the ceo magazine
Richard Sheridan, CEO, Menlo Innovations

The pursuit of joy in my company started as a personally selfish but noble journey. First and foremost, I wished to create the place I wanted to work. In my early career, as I rose through the ranks in a successful public corporation, I found myself in a trough of disillusionment. All of the external measures said I was successful. My heart said otherwise.

One day I decided to change everything. I decided that the risk of change was far less than the risk of staying the same.

What did I decide to do?

Remove “manufactured fear” as a tool of management

This is harder than it sounds. It’s so easy to use your voice, your actions and your leadership to lead with fear. It can be as simple as a “how’s it going?” when you know it isn’t going well or “what are your plans for this weekend?” when you want to hear them say they are coming in on Saturday. It can be the slight grimace when a vacation request is submitted. These are the easy ones to catch.

The harder ones are the instilled practices, such as annual performance reviews, and Monday morning status meetings, or employee recognition awards that reward individual performance over that of the team.

We have eliminated annual performance reviews and actively pair each person on our team so that individual performance is no longer a measure that matters.

Get your organization into alignment

Every organization has at least three stories.

The first is the story they tell the outside world. Some might call this marketing, others branding. Whatever you call it, this story forms the world’s outside perception of your organization.

The second is the inside reality that everyone who works at the company experiences. What do the workers say about the company, to their loved ones and to each other?

The third story comes from the heart of the visionary leadership of the company.

Seldom are these three points in alignment. Lack of alignment produces cynicism, sarcasm, and a lack of trust. Customers sense it, employees live it and leadership lies about it.

We lead tours of our company every day. Hundreds of tours and thousands of visitors come from all over the world every year. While I lead many of these tours, anyone on the team can lead the tours. We make no assumptions about why people are visiting. They could be curious and looking for ideas, or perhaps they are potential clients, or prospective employees. Bigger tour groups will have a mix of all of these. The tours are the same regardless. We tell the same stories to everyone. We tell these stories within earshot of the team. It’s a great way to reinforce alignment. If your “inside reality” isn’t good enough to share with the world, get it there, then share it.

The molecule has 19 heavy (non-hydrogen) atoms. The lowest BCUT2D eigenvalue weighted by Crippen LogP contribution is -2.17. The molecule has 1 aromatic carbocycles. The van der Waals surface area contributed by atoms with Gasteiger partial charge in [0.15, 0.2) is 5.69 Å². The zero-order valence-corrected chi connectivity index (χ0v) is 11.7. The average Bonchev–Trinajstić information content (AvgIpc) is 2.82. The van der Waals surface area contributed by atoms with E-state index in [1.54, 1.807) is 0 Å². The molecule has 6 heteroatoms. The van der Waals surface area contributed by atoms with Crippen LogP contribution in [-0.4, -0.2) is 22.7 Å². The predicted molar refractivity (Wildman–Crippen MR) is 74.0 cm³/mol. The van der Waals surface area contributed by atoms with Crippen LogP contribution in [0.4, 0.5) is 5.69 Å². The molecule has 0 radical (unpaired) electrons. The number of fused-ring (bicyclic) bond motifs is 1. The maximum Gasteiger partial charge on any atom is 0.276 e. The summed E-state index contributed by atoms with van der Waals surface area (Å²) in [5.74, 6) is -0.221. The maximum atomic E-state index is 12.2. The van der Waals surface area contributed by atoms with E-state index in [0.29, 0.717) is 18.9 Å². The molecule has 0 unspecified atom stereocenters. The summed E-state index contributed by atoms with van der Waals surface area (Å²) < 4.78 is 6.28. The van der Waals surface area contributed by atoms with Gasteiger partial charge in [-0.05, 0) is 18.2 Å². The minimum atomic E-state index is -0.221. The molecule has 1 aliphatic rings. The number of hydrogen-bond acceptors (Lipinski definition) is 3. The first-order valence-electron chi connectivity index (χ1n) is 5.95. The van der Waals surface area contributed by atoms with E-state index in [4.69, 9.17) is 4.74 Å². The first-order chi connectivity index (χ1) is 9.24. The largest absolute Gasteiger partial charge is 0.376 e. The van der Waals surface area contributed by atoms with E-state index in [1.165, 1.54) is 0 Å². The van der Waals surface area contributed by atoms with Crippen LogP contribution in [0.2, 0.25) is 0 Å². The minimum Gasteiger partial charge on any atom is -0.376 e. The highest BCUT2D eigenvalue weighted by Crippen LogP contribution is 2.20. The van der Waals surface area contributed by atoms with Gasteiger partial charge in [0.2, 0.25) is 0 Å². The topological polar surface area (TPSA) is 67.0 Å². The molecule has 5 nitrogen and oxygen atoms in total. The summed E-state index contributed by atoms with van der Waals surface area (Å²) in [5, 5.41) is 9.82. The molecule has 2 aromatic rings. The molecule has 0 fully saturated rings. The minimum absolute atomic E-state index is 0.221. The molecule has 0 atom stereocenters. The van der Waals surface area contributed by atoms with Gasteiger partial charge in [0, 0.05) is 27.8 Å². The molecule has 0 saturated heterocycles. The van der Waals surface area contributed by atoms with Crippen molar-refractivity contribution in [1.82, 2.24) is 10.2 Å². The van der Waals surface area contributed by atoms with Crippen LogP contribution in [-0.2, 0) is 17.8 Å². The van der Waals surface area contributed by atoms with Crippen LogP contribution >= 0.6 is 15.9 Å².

Don’t confuse happiness with joy

Joy and happiness are not the same thing. Joy is more meaningful and purposeful. Joy is about the team working on something bigger than themselves, and producing good in the world through their efforts. A focus on creating joy for others gets everyone working through the tough times together, through the times when we are not happy. Work is hard. Joy is meaningful.

Remind yourself and your team of your “why” through storytelling

Be honest with yourself and with your team about why you are there, why you want to lead the company, what you hope the company will accomplish in the world. For me, it is about “ending human suffering in the world as it relates to technology”. I felt exhilaration as a kid when I first learned to program computers. I still believe the creation of beautifully working software that is a delight to use is one of the most unique endeavors mankind has ever undertaken. I can imagine others feel that way about building a wonderful hospital, or an airline, or a deli. Discover your “why” and share that “why” with the world. As Simon Sinek so eloquently says,”people don’t buy what you do, they buy why you do it”.

Step into joy

Take the first step. Read a book. Share a story. Find your own inspiration and then be that inspiration for others.

I wish you joy in your journey.


About the Author

Richard Sheridan is the CEO and cofounder of Menlo Innovations, which has won the Alfred P. Sloan Award for Business Excellence in Workplace Flexibility for six straight years and five revenue awards from Inc. magazine. He speaks frequently at business conferences and to major corporations such as Mercedes Benz, Nike, and 3M. He has recently written a book called Joy, Inc. about how he created a joyful culture at Menlo Innovations.  He lives in Ann Arbor, Michigan.


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